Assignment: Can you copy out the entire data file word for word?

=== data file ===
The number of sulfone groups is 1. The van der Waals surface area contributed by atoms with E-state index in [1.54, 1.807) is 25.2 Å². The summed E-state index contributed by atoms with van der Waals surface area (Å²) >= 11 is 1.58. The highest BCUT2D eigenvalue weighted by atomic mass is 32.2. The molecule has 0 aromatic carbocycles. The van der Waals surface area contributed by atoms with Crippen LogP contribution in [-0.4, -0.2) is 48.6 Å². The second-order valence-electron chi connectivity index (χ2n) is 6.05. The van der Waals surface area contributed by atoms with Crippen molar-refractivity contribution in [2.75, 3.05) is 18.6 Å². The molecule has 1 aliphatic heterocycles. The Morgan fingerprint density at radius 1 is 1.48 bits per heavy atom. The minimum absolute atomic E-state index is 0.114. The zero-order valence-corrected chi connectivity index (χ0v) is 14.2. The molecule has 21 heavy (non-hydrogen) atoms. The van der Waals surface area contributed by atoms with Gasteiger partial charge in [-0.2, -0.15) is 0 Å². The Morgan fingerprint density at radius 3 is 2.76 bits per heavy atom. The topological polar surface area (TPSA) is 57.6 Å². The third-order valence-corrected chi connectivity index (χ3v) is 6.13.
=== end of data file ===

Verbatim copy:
The number of sulfone groups is 1. The van der Waals surface area contributed by atoms with E-state index in [1.54, 1.807) is 25.2 Å². The summed E-state index contributed by atoms with van der Waals surface area (Å²) >= 11 is 1.58. The highest BCUT2D eigenvalue weighted by atomic mass is 32.2. The molecule has 0 aromatic carbocycles. The van der Waals surface area contributed by atoms with Crippen LogP contribution in [-0.4, -0.2) is 48.6 Å². The second-order valence-electron chi connectivity index (χ2n) is 6.05. The van der Waals surface area contributed by atoms with Crippen molar-refractivity contribution in [2.75, 3.05) is 18.6 Å². The molecule has 1 aliphatic heterocycles. The Morgan fingerprint density at radius 1 is 1.48 bits per heavy atom. The minimum absolute atomic E-state index is 0.114. The zero-order valence-corrected chi connectivity index (χ0v) is 14.2. The molecule has 21 heavy (non-hydrogen) atoms. The van der Waals surface area contributed by atoms with Gasteiger partial charge in [-0.2, -0.15) is 0 Å². The Morgan fingerprint density at radius 3 is 2.76 bits per heavy atom. The topological polar surface area (TPSA) is 57.6 Å². The third-order valence-corrected chi connectivity index (χ3v) is 6.13.